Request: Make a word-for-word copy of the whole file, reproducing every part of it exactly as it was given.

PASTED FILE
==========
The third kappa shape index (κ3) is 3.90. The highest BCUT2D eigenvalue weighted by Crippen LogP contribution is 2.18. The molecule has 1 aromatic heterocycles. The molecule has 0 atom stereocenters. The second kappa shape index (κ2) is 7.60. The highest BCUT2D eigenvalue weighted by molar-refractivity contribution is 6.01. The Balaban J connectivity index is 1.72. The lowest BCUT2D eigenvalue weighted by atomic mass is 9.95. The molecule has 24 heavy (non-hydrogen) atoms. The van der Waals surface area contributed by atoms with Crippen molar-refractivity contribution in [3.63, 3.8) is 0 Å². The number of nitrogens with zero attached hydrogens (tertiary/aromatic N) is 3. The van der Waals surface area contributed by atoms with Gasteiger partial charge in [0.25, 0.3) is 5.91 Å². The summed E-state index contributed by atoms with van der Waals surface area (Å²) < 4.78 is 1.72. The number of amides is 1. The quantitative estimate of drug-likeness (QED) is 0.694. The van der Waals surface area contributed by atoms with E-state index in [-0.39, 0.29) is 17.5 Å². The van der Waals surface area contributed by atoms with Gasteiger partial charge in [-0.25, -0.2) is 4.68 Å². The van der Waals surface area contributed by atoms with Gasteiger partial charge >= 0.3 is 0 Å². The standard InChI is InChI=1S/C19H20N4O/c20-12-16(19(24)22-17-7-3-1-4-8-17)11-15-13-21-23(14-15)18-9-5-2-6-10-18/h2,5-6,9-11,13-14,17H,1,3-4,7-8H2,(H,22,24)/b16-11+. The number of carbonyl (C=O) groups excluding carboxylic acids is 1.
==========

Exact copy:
The third kappa shape index (κ3) is 3.90. The highest BCUT2D eigenvalue weighted by Crippen LogP contribution is 2.18. The molecule has 1 aromatic heterocycles. The molecule has 0 atom stereocenters. The second kappa shape index (κ2) is 7.60. The highest BCUT2D eigenvalue weighted by molar-refractivity contribution is 6.01. The Balaban J connectivity index is 1.72. The lowest BCUT2D eigenvalue weighted by atomic mass is 9.95. The molecule has 24 heavy (non-hydrogen) atoms. The van der Waals surface area contributed by atoms with Crippen molar-refractivity contribution in [3.63, 3.8) is 0 Å². The number of nitrogens with zero attached hydrogens (tertiary/aromatic N) is 3. The van der Waals surface area contributed by atoms with Gasteiger partial charge in [0.25, 0.3) is 5.91 Å². The summed E-state index contributed by atoms with van der Waals surface area (Å²) < 4.78 is 1.72. The number of amides is 1. The quantitative estimate of drug-likeness (QED) is 0.694. The van der Waals surface area contributed by atoms with E-state index in [-0.39, 0.29) is 17.5 Å². The van der Waals surface area contributed by atoms with Gasteiger partial charge in [-0.25, -0.2) is 4.68 Å². The van der Waals surface area contributed by atoms with Gasteiger partial charge >= 0.3 is 0 Å². The standard InChI is InChI=1S/C19H20N4O/c20-12-16(19(24)22-17-7-3-1-4-8-17)11-15-13-21-23(14-15)18-9-5-2-6-10-18/h2,5-6,9-11,13-14,17H,1,3-4,7-8H2,(H,22,24)/b16-11+. The number of carbonyl (C=O) groups excluding carboxylic acids is 1.